January, 2004

  • The Old New Thing

    "Section 419" scammers arrested in Netherlands; Danish flag flies proudly

    • 9 Comments
    Dutch police have arrested 52 people suspected of defrauding gullible Internet users in one of the largest busts of the infamous "Nigerian e-mail" scam.
    Hooray for the Dutch police. Their next target: Web sites that illustrate a Dutch article with the Danish flag.

    (I must sheepishly admit that I too mistakenly identified the home of Ikea as Denmark rather than the Netherlands.)

  • The Old New Thing

    The format of string resources

    • 34 Comments
    Unlike the other resource formats, where the resource identifier is the same as the value listed in the *.rc file, string resources are packaged in "bundles". There is a rather terse description of this in Knowledge Base article Q196774. Today we're going to expand that terse description into actual code.

    The strings listed in the *.rc file are grouped together in bundles of sixteen. So the first bundle contains strings 0 through 15, the second bundle contains strings 16 through 31, and so on. In general, bundle N contains strings (N-1)*16 through (N-1)*16+15.

    The strings in each bundle are stored as counted UNICODE strings, not null-terminated strings. If there are gaps in the numbering, null strings are used. So for example if your string table had only strings 16 and 31, there would be one bundle (number 2), which consists of string 16, fourteen null strings, then string 31.

    (Note that this means there is no way to tell the difference between "string 20 is a string that has length zero" and "string 20 doesn't exist".)

    The LoadString function is rather limiting in a few ways:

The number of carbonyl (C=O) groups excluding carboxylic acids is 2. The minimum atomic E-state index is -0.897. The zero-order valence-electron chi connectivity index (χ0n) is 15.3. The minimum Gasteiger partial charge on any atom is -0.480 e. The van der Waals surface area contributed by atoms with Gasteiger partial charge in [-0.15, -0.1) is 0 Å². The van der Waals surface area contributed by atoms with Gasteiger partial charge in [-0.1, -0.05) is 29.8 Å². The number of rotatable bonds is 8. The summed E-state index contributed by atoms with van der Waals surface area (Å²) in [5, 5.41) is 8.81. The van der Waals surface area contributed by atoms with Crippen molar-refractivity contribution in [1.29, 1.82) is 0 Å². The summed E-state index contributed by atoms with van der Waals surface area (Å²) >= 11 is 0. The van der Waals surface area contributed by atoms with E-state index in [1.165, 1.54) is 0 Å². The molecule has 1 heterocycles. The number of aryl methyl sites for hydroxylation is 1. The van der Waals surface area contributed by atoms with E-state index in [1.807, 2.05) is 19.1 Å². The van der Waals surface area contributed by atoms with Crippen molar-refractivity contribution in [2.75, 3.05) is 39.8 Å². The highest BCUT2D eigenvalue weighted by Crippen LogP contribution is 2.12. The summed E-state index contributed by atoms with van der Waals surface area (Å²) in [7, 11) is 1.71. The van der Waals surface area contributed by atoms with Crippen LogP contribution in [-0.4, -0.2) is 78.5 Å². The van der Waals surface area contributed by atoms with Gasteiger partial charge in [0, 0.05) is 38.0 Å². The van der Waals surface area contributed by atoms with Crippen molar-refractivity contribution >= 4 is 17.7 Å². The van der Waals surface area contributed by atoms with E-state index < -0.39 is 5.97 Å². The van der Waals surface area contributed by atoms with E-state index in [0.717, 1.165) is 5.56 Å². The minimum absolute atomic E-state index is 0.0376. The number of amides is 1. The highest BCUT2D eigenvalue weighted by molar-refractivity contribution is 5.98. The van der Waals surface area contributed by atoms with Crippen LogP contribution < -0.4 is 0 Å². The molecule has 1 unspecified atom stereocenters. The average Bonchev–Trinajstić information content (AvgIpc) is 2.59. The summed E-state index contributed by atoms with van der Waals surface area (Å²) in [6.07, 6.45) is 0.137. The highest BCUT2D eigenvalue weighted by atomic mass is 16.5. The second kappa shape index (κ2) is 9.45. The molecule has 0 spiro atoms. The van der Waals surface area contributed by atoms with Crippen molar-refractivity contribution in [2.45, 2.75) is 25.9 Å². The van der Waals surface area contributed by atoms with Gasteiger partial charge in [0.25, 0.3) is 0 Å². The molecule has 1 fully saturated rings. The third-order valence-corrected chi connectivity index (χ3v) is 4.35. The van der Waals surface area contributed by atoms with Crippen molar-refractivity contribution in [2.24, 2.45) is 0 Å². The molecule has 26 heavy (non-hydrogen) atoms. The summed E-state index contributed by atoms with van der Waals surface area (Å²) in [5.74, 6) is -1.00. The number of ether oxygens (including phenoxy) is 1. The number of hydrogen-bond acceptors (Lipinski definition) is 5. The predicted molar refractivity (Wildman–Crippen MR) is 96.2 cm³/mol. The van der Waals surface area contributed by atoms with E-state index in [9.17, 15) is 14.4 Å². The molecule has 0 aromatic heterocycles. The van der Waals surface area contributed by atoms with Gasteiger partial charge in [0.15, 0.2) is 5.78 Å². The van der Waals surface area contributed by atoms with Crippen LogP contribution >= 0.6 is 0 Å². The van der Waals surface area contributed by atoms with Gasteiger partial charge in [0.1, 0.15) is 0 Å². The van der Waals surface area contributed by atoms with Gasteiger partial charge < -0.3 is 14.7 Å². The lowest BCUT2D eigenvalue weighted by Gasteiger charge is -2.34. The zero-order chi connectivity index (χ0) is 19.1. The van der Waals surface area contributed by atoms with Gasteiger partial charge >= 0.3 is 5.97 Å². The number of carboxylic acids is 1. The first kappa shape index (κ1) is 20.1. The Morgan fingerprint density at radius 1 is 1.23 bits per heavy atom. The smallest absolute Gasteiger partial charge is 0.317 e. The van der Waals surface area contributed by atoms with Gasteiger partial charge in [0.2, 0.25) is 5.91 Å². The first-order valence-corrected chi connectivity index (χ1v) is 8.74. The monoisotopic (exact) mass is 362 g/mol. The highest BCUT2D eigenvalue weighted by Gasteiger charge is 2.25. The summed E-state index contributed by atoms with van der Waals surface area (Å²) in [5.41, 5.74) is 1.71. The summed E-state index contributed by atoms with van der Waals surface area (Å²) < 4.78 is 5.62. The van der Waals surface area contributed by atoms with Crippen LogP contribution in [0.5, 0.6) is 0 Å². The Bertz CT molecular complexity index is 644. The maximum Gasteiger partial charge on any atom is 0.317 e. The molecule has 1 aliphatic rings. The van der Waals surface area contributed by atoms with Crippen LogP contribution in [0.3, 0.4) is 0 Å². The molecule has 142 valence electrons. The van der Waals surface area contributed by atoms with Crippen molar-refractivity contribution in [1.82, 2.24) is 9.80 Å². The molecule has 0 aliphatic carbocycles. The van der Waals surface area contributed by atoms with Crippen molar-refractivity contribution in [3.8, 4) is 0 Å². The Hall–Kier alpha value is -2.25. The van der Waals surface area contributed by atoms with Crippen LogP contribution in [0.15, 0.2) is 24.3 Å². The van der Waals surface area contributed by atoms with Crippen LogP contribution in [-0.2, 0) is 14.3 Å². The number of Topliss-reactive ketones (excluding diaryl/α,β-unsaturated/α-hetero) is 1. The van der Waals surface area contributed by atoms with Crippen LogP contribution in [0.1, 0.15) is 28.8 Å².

• You can't pass a language ID. If your resources are multilingual, you can't load strings from a nondefault language.
    • You can't query the length of a resource string.

    Let's write some functions that remove these limitations.

    LPCWSTR FindStringResourceEx(HINSTANCE hinst,
     UINT uId, UINT langId)
    {
     // Convert the string ID into a bundle number
     LPCWSTR pwsz = NULL;
     HRSRC hrsrc = FindResourceEx(hinst, RT_STRING,
                         MAKEINTRESOURCE(uId / 16 + 1),
                         langId);
     if (hrsrc) {
      HGLOBAL hglob = LoadResource(hinst, hrsrc);
      if (hglob) {
       pwsz = reinterpret_cast<LPCWSTR>
                  (LockResource(hglob));
       if (pwsz) {
        // okay now walk the string table
        for (int i = 0; i < uId & 15; i++) {
         pwsz += 1 + (UINT)*pwsz;
        }
        UnlockResource(pwsz);
       }
       FreeResource(hglob);
      }
     }
     return pwsz;
    }
    

    After converting the string ID into a bundle number, we find the bundle, load it, and lock it. (That's an awful lot of paperwork just to access a resource. It's a throwback to the Windows 3.1 way of managing resources; more on that in a future entry.)

    We then walk through the table skipping over the desired number of strings until we find the one we want. The first WCHAR in each string entry is the length of the string, so adding 1 skips over the count and adding the count skips over the string.

    When we finish walking, pwsz is left pointing to the counted string.

    With this basic function we can create fancier functions.

    The function FindStringResource is a simple wrapper that searches for the string in the default thread language.

    LPCWSTR FindStringResource(HINSTANCE hinst, UINT uId)
    {
     return FindStringResourceEx(hinst, uId,
         MAKELANGID(LANG_NEUTRAL, SUBLANG_NEUTRAL));
    }